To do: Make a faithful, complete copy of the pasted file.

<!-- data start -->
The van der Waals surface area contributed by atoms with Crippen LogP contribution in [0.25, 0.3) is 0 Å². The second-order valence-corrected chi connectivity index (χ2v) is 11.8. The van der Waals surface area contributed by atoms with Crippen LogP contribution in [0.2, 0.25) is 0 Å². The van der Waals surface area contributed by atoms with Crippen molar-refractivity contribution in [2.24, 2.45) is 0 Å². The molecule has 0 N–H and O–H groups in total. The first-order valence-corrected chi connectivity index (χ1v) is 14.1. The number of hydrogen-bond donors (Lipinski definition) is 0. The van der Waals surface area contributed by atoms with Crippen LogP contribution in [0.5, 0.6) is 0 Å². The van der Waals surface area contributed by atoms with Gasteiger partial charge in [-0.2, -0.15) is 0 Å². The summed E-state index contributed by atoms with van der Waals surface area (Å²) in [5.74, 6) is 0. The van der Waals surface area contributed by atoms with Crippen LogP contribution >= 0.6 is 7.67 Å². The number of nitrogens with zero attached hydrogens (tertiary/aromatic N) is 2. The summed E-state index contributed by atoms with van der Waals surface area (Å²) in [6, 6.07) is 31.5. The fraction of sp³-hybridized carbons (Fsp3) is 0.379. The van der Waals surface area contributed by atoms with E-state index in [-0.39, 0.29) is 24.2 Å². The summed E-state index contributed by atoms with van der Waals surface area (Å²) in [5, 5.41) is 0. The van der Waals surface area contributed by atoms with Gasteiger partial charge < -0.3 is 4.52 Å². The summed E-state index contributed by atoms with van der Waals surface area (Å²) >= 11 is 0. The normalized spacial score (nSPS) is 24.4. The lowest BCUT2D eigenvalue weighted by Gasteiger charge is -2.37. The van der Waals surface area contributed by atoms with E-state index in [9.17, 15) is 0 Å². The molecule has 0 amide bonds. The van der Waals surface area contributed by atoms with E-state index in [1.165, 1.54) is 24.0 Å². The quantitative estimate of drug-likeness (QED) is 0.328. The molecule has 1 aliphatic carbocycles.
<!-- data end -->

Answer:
The van der Waals surface area contributed by atoms with Crippen LogP contribution in [0.25, 0.3) is 0 Å². The second-order valence-corrected chi connectivity index (χ2v) is 11.8. The van der Waals surface area contributed by atoms with Crippen LogP contribution in [0.2, 0.25) is 0 Å². The van der Waals surface area contributed by atoms with Crippen molar-refractivity contribution in [2.24, 2.45) is 0 Å². The molecule has 0 N–H and O–H groups in total. The first-order valence-corrected chi connectivity index (χ1v) is 14.1. The number of hydrogen-bond donors (Lipinski definition) is 0. The van der Waals surface area contributed by atoms with Crippen LogP contribution in [0.5, 0.6) is 0 Å². The van der Waals surface area contributed by atoms with Gasteiger partial charge in [-0.2, -0.15) is 0 Å². The summed E-state index contributed by atoms with van der Waals surface area (Å²) in [5.74, 6) is 0. The van der Waals surface area contributed by atoms with Crippen LogP contribution >= 0.6 is 7.67 Å². The number of nitrogens with zero attached hydrogens (tertiary/aromatic N) is 2. The summed E-state index contributed by atoms with van der Waals surface area (Å²) in [6, 6.07) is 31.5. The fraction of sp³-hybridized carbons (Fsp3) is 0.379. The van der Waals surface area contributed by atoms with E-state index in [-0.39, 0.29) is 24.2 Å². The summed E-state index contributed by atoms with van der Waals surface area (Å²) in [5, 5.41) is 0. The van der Waals surface area contributed by atoms with Gasteiger partial charge < -0.3 is 4.52 Å². The summed E-state index contributed by atoms with van der Waals surface area (Å²) >= 11 is 0. The normalized spacial score (nSPS) is 24.4. The lowest BCUT2D eigenvalue weighted by Gasteiger charge is -2.37. The van der Waals surface area contributed by atoms with E-state index in [9.17, 15) is 0 Å². The molecule has 0 amide bonds. The van der Waals surface area contributed by atoms with E-state index in [1.165, 1.54) is 24.0 Å². The quantitative estimate of drug-likeness (QED) is 0.328. The molecule has 1 aliphatic carbocycles.